Spring is coming early in 3/4 of national parks, according to a new study. Awesome? Not so much. As flowers bloom earlier every year, it’s disrupting the link between the wildflowers and the arrival of birds, bees, and butterflies that feed on and pollinate the flowers. In Shenandoah, an earlier spring is giving invasive plants a head start, and they’re displacing native wildflowers, leading to costly management issues.
Before the 1960s almost everything about living openly as a lesbian, gay, bisexual, or transgender (LGBT) person was illegal. New York City laws against homosexual activities were particularly harsh. The Stonewall Uprising on June 28, 1969 is a milestone in the quest for LGBT civil rights and provided momentum for a movement.
Vine Creek Ranch at Death Valley National Park. Steady drought and record summer heat make Death Valley a land of extremes. Towering peaks are frosted with winter snow. Rare rainstorms bring vast fields of wildflowers. Lush oases harbor tiny fish and refuge for wildlife and humans. Despite its morbid name, a great diversity of life survives in Death Valley.
Located 2,600 miles southwest of Hawaii, the National Park of American Samoa is the most remote unit of the National Park System and the U.S. National Park south of the Equator. The Park spreads across three islands, 9,500 acres of tropical rainforest, and 4,000 acres of ocean, including coral reefs. While remote, the islands of American Samoa, true to the meaning of the word Samoa (Islands of Sacred Earth), are welcoming and offer beautiful landscapes and centuries of culture and history.
Secretary Lauds Senate's Confirmation of Tom Strickland as Assistant Secretary for Fish and Wildlife and Parks
Last edited 4/25/2016
WASHINGTON, D.C. – Secretary of the Interior Ken Salazar today praised the U.S. Senate's confirmation of Thomas Strickland for Interior Assistant Secretary for Fish and Wildlife and Parks. President Obama nominated Strickland for the position on Feb. 20, 2009.
“Tom Strickland is a dedicated public servant and a resourceful and effective leader who has the vision and management experience we need at this critical time for the treasured landscapes of America,” Salazar said. “I have worked closely with Tom for many years on natural resource initiatives and know that his vision, his experience, and his wisdom will be invaluable in the years ahead. He will be a key member of our team as we restore the trust of the American people in its government and fulfill President Obama's agenda. I am hopeful that other Presidential nominees for Interior leadership posts will soon be confirmed.”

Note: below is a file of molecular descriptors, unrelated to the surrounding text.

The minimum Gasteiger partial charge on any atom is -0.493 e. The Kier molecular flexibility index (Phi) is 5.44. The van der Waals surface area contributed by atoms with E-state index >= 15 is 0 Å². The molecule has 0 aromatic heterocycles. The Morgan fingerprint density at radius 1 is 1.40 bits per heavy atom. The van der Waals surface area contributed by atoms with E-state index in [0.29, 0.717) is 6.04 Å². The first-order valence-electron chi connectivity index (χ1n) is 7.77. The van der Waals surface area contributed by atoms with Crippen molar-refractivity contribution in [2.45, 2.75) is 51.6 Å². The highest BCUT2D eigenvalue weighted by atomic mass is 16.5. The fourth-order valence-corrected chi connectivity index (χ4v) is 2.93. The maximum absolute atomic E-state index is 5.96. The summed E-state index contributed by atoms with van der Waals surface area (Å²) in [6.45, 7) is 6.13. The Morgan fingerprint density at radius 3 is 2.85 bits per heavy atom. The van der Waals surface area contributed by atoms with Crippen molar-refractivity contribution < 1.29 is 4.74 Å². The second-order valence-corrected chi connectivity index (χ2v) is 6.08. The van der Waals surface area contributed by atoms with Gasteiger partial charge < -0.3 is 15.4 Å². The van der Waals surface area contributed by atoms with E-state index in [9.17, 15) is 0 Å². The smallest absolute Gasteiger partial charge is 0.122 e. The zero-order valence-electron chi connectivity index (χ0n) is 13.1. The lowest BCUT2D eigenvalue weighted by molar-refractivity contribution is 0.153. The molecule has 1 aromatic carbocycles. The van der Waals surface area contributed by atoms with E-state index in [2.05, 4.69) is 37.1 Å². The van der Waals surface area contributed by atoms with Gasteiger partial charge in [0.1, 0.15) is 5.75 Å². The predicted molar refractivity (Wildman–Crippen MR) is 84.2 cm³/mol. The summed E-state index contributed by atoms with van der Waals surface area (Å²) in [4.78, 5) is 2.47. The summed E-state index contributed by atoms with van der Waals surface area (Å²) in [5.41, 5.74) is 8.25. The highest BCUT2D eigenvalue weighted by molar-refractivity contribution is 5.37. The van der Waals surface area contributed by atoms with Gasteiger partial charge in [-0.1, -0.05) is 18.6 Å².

The Assistant Secretary for Fish, Wildlife and Parks oversees and coordinates policy decisions for the National Park Service and the U.S. Fish and Wildlife Service.
Strickland, who is currently serving as Chief of Staff for the Department of the Interior, would serve concurrently in that role.
Strickland served as United States Attorney for the District of Colorado from 1999 through 2001. As U.S. Attorney, he represented the United States on a broad range of public land and environmental issues. Together with Secretary Salazar, Strickland was a founder and board member of Great Outdoors Colorado, the lottery-funded endowment for Colorado's public parks system that was created in 1992.
He twice earned the Democratic nomination for the United States Senate. Prior to his appointment as U.S. Attorney for Colorado, he spent 15 years with another law firm where he was a senior partner in charge of the regulatory, administrative, and public law practice.
From May 2007 to when he joined Interior, Strickland was executive vice president and chief legal officer of UnitedHealth Group. Before that, he was a partner of the Hogan & Hartson law firm, serving as Managing Partner for the firm's Colorado offices. He was also a member of Hogan & Hartson's executive committee and worked closely with UnitedHealth Group as outside legal counsel on a variety of issues.
From 1982 to 1984 Strickland served as director of policy for Colorado Governor Richard D. Lamm, advising the governor on all policy and intergovernmental issues. He went on to serve and chair the Colorado Transportation Commission from 1985 to 1989. Strickland also served as legal counsel to the Denver Metro Chamber of Commerce and was a founder and board member of Great Outdoors Colorado, the lottery-funded endowment for Colorado's public parks system.
Strickland received his bachelor's in English literature, with honors, from Louisiana State University, where he was an All-SEC Academic Football Selection. He received his J.D., with honors, from the University of Texas School of Law. He is a member of the Colorado, Minnesota, and Texas Bars.